Internal Twitter code hints at Periscope's imminent demise

Remember Periscope? That's okay, Twitter apparently feels the same way.


Although Twitter has recently rolled out video-based social media features like Twitter Live and Fleets, a review of the app's internal coding appears to foreshadow the imminent demise of its first major foray into livestreaming. While the company has not yet released any official statement, all signs point towards Periscope perishing in the very near future.

A long time coming for Periscope — Way back in the distant past that was 2015, Twitter acquired Periscope before the app even launched in a bid to capitalize on livestreaming's emerging popularity as demonstrated by rivals like Houseparty's precursor, Meerkat. The social media giant subsequently integrated its purchase into the platform via the "Twitter Live" function while also maintaining Periscope as its own, separate app, where it's provided diminishing returns ever since. Couple that with the rise of quick-bite (RIP Quibi) livestream apps like TikTok, and it was really only a matter of time before Twitter put Periscope out to pasture.

The code doesn't lie — Twitter, so far, has been mum on the decision, but the coding's on the screen so to speak, according to eagle-eyed programming sleuth, Jane Manchun Wong. According to her findings, embedded within Twitter's app is a Python string labeled "ps_app_shutdown_learn_more_url" linking out to Twitter's Periscope FAQ website, which isn't exactly subtle. Wong told TechCrunch that, while the same coding couldn't be found within Periscope's app, both it and Twitter share so much formatting that the two will almost certainly sync with one another soon.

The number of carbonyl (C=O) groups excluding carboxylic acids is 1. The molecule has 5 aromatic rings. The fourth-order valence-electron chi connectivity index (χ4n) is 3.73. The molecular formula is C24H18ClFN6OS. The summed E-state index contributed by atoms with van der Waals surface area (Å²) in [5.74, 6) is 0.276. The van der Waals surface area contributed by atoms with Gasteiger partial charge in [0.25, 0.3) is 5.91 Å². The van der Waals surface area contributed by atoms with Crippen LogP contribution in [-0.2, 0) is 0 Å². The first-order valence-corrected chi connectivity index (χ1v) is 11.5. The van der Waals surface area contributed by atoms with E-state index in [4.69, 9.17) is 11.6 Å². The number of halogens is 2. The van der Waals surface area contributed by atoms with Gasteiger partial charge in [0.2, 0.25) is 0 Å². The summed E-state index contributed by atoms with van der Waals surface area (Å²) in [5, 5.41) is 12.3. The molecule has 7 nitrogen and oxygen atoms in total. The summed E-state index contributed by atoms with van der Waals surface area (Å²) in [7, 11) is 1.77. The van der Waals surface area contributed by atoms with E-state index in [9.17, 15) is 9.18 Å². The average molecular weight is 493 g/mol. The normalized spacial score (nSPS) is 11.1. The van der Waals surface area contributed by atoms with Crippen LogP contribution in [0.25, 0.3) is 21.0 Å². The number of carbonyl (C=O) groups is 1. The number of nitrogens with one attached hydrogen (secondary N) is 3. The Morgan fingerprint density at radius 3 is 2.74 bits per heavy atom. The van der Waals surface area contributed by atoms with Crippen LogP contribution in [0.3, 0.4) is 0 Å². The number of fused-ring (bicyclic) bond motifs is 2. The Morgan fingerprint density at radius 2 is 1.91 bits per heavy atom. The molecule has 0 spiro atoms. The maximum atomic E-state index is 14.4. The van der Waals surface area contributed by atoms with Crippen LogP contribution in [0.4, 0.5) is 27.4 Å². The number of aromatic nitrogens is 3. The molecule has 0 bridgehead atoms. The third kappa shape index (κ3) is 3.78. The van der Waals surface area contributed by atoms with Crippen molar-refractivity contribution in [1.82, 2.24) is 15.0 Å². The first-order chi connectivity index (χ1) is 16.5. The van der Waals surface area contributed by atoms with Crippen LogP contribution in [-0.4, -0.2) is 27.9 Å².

We lost Vine for this? — It's probably also worth mentioning here Periscope was pretty much the sole reason for the death of society's one pure app, Vine. Twitter bought that platform at one point, too, but even with its rising popularity at the time, the company decided to scuttle its acquisition to focus attention on Periscope... and, well, here we are.

With both Fleets and Twitter Live not exactly inspiring the same devoted following and cultural discussion as something like TikTok, it's pretty safe to say the company still really doesn't understand how to best utilize video in social media, and what's more, it destroyed a perfectly fine, fun rival app in the process.

It's unlikely Fleets is gonna blow up in any real way, so we suppose we can all gather back here in 4-5 years time to see what new, behind-the-curve app feature Twitter decides to push on consumers next while squandering another, perfectly good one that we all already enjoy. That is, if it's even still around.